This year sees the centenary of a miraculous grace given to the Church of a living icon of the passion when the stigmata, or the wounds of Christ, were imprinted on the body of Padre Pio. However you understand this event, there is little doubt that the humble friar exercised an extraordinary apostolate as a confessor and spiritual guide for about half a century. Fr Michael Cusack CSsR, whose interest and devotion to St Pio are well known, traces the main lines of his story. Padre Pio and Gerard Majella came from the same part of Italy – born about a hundred miles from one another. They were shaped by the popular Catholicism of their home region. Gerard was even drawn to the Capuchins early in life.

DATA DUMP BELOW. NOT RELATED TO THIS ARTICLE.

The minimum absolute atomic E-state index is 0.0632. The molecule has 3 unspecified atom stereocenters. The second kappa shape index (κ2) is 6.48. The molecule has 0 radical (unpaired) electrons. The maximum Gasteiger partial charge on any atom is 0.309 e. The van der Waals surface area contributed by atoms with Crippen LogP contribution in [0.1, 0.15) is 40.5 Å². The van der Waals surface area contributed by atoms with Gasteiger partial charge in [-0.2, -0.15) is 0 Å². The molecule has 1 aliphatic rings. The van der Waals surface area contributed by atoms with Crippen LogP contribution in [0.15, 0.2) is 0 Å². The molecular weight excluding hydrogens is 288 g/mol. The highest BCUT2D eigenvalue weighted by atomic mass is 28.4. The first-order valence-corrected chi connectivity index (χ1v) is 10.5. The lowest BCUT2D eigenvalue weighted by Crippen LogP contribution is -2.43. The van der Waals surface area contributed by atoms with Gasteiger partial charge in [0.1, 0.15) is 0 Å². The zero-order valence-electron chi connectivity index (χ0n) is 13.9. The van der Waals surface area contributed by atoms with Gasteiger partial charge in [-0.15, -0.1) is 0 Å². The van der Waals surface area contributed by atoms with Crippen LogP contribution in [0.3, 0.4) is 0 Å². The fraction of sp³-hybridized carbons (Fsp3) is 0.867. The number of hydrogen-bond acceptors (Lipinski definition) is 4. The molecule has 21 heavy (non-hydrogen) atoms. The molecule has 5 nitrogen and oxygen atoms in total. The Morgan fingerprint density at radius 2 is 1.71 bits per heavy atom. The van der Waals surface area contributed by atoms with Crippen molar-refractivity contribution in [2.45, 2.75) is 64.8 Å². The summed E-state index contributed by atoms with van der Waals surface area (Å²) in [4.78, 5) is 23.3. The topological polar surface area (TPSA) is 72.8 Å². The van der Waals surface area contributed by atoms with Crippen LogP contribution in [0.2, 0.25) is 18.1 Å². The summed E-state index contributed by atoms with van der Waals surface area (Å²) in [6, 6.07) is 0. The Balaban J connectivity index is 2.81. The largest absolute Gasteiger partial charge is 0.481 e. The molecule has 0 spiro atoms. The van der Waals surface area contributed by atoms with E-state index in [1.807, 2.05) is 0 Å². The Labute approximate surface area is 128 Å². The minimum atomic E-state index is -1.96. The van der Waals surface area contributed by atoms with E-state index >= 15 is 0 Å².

The Redemptorists owe his uncle, a Capuchin called Padre Bonaventura a debt of gratitude for discouraging his vocation to the friars left him free some years later to enter the newly founded order of the Redemptorists. Fr Brendan McConvery traces some of the links between the two saints. Another article continues the story of the Confraternity of the Holy Family into the twentieth century, including how it came to found one of the largest Credit Unions in the country. October will see the canonisation of Blessed Oscar Romero. John Scally traces the history of the bishop murdered as he celebrated Mass, a martyr for justice for the poor.